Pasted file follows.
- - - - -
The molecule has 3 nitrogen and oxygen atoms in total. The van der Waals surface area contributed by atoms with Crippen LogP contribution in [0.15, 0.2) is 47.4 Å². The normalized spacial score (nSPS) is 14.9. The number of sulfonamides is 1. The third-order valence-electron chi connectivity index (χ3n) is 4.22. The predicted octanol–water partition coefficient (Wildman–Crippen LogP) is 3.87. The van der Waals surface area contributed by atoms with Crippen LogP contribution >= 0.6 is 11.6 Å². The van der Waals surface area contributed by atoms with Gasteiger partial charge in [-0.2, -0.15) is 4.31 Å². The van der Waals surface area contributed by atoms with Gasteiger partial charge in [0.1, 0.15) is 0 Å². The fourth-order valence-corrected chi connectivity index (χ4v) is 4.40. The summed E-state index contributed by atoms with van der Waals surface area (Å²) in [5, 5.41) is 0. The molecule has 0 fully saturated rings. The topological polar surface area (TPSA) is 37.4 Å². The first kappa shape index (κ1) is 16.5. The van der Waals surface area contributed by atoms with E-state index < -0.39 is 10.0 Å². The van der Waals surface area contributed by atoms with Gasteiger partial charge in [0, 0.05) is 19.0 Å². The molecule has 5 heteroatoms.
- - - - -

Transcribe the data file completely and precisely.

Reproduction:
The molecule has 3 nitrogen and oxygen atoms in total. The van der Waals surface area contributed by atoms with Crippen LogP contribution in [0.15, 0.2) is 47.4 Å². The normalized spacial score (nSPS) is 14.9. The number of sulfonamides is 1. The third-order valence-electron chi connectivity index (χ3n) is 4.22. The predicted octanol–water partition coefficient (Wildman–Crippen LogP) is 3.87. The van der Waals surface area contributed by atoms with Crippen LogP contribution >= 0.6 is 11.6 Å². The van der Waals surface area contributed by atoms with Gasteiger partial charge in [-0.2, -0.15) is 4.31 Å². The van der Waals surface area contributed by atoms with Gasteiger partial charge in [0.1, 0.15) is 0 Å². The fourth-order valence-corrected chi connectivity index (χ4v) is 4.40. The summed E-state index contributed by atoms with van der Waals surface area (Å²) in [5, 5.41) is 0. The molecule has 0 fully saturated rings. The topological polar surface area (TPSA) is 37.4 Å². The first kappa shape index (κ1) is 16.5. The van der Waals surface area contributed by atoms with E-state index < -0.39 is 10.0 Å². The van der Waals surface area contributed by atoms with Gasteiger partial charge in [0, 0.05) is 19.0 Å². The molecule has 5 heteroatoms.